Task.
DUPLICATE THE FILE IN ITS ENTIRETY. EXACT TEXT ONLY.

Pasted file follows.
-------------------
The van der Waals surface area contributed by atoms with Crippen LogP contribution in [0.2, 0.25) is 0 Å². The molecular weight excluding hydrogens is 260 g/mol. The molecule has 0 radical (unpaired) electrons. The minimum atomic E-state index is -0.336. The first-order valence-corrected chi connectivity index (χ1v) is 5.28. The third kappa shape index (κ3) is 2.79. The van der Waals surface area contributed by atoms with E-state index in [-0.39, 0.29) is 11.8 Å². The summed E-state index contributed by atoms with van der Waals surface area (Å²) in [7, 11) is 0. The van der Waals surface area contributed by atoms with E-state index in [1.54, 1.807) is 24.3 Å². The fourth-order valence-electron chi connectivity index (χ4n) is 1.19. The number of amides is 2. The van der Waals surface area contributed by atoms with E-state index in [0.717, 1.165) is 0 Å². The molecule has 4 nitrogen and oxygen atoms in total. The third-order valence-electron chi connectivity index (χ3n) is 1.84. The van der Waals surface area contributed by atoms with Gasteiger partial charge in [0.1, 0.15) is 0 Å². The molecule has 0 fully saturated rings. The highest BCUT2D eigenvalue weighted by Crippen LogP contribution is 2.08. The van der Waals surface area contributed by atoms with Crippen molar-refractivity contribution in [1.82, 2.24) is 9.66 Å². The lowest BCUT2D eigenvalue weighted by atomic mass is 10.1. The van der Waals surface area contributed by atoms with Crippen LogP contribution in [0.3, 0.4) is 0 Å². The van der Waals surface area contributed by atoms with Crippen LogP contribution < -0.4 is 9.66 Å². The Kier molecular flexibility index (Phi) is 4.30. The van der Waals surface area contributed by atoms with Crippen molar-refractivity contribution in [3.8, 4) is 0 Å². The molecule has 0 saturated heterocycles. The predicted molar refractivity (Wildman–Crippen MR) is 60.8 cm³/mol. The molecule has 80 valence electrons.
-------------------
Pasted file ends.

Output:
The van der Waals surface area contributed by atoms with Crippen LogP contribution in [0.2, 0.25) is 0 Å². The molecular weight excluding hydrogens is 260 g/mol. The molecule has 0 radical (unpaired) electrons. The minimum atomic E-state index is -0.336. The first-order valence-corrected chi connectivity index (χ1v) is 5.28. The third kappa shape index (κ3) is 2.79. The van der Waals surface area contributed by atoms with E-state index in [-0.39, 0.29) is 11.8 Å². The summed E-state index contributed by atoms with van der Waals surface area (Å²) in [7, 11) is 0. The van der Waals surface area contributed by atoms with E-state index in [1.54, 1.807) is 24.3 Å². The fourth-order valence-electron chi connectivity index (χ4n) is 1.19. The number of amides is 2. The van der Waals surface area contributed by atoms with E-state index in [0.717, 1.165) is 0 Å². The molecule has 4 nitrogen and oxygen atoms in total. The third-order valence-electron chi connectivity index (χ3n) is 1.84. The van der Waals surface area contributed by atoms with Gasteiger partial charge in [0.1, 0.15) is 0 Å². The molecule has 0 fully saturated rings. The highest BCUT2D eigenvalue weighted by Crippen LogP contribution is 2.08. The van der Waals surface area contributed by atoms with Crippen molar-refractivity contribution in [1.82, 2.24) is 9.66 Å². The lowest BCUT2D eigenvalue weighted by atomic mass is 10.1. The van der Waals surface area contributed by atoms with Crippen LogP contribution in [0.3, 0.4) is 0 Å². The van der Waals surface area contributed by atoms with Crippen LogP contribution < -0.4 is 9.66 Å². The Kier molecular flexibility index (Phi) is 4.30. The van der Waals surface area contributed by atoms with Crippen molar-refractivity contribution in [3.8, 4) is 0 Å². The molecule has 0 saturated heterocycles. The predicted molar refractivity (Wildman–Crippen MR) is 60.8 cm³/mol. The molecule has 80 valence electrons.